Tidbinbilla Nature Reserve

During my work experience at the Tidbinbilla Nature Reserve I was exposed to a variety of areas from working with the wildlife team, rangers and other volunteers. To start the day, I assisted the wildlife team with their captive breeding program of the critically endangered Brush-tailed rock-wallaby (Petrogale penicillata). With 40 only left in the wild, this program is very important as it makes up 70% of the captive breeding population in Australia. What I found particularly interesting about this program is their cross-fostering technique. This technique is used to increase the reproduction rate by removing the joeys from their mother and pairing them with a foster mother of a similar species like the yellow-footed rock-wallaby. In doing so, the effort required by the mother to nurture her young is eliminated and the energy is spent elsewhere in reproducing more offspring.

Upon returning to the depo, I then sat in on a presentation from a year 10 student from Daramalan College, on the topic of grass trees. These trees are very interesting as like any other tree you can decipher the age of the tree and the certain environmental events by looking at its interior. By using a hacksaw and other instruments a quarter of the tree is cut back, exposing the inside without compromising the health of the tree as the core of the tree remains intact. From this you can then see the age of the tree by counting the black lines between the layers. In the reserve these trees only grow on average 1-1.5cm per year, making them 100s of years old. You can also decipher the year upon which certain bushfire events occurred. This is made evident as the trees produce resin over the top of the tree, causing deformities such a change in direction of growth or creates multiple stems.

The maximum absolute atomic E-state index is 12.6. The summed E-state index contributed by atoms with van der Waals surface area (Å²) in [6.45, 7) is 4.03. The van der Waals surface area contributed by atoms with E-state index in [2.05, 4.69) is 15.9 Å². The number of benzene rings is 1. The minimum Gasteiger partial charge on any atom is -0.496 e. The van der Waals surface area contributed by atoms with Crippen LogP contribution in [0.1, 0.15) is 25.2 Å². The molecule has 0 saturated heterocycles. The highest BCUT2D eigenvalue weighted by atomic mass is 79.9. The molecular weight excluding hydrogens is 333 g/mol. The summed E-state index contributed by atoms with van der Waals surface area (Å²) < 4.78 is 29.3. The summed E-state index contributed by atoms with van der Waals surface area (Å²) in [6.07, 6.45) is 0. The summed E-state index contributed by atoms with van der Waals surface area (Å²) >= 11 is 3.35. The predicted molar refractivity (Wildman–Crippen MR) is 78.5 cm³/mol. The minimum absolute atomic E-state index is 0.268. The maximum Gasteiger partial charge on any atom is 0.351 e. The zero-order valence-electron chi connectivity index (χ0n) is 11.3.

A typical grass tree in the reserve

Close up of a grass tree, showing the distinct black lines between layers

After the presentation, I then set out with aboriginal rangers to go look at these trees at the reserve. As I was talking to the rangers and looking at the trees, it was very evident that these trees had strong ties with the indigenous populations, as they showed me how to make glue from the resin produced by the trees. We were also able to observe certain bushfire events in the mid 1900’s as the trees were very distorted and grew in odd shapes.

To finish the day, I set out with a volunteer, wildlife officer and another ranger called Rocky. Here we moved a temporary koala enclosure to a different area of the reserve to welcome a new koala. Made up a series of star pickets and large plastic fence sheets we enclosed a series of trees to create enough habitat for the koala.

The work undertaken at the reserve places a huge emphasis on conservation as shown through their work with the koalas and the wallabies. I would like to thank the team at the Tidbinbilla Nature Reserve, especially John Freeman for organizing my work experience and providing me with the opportunity.

Brody Caddis, u6047601

All Photos by Brody Caddis


About Biodiversity Conservation Blog

I am an Associate Professor at The Australian National University and convene a (very awesome) course called Biodiversity Conservation. Myself and students in the course contribute to this blog.
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1 Response to Tidbinbilla Nature Reserve

  1. Thanks for sharing your day at Tidbinbilla. Phil

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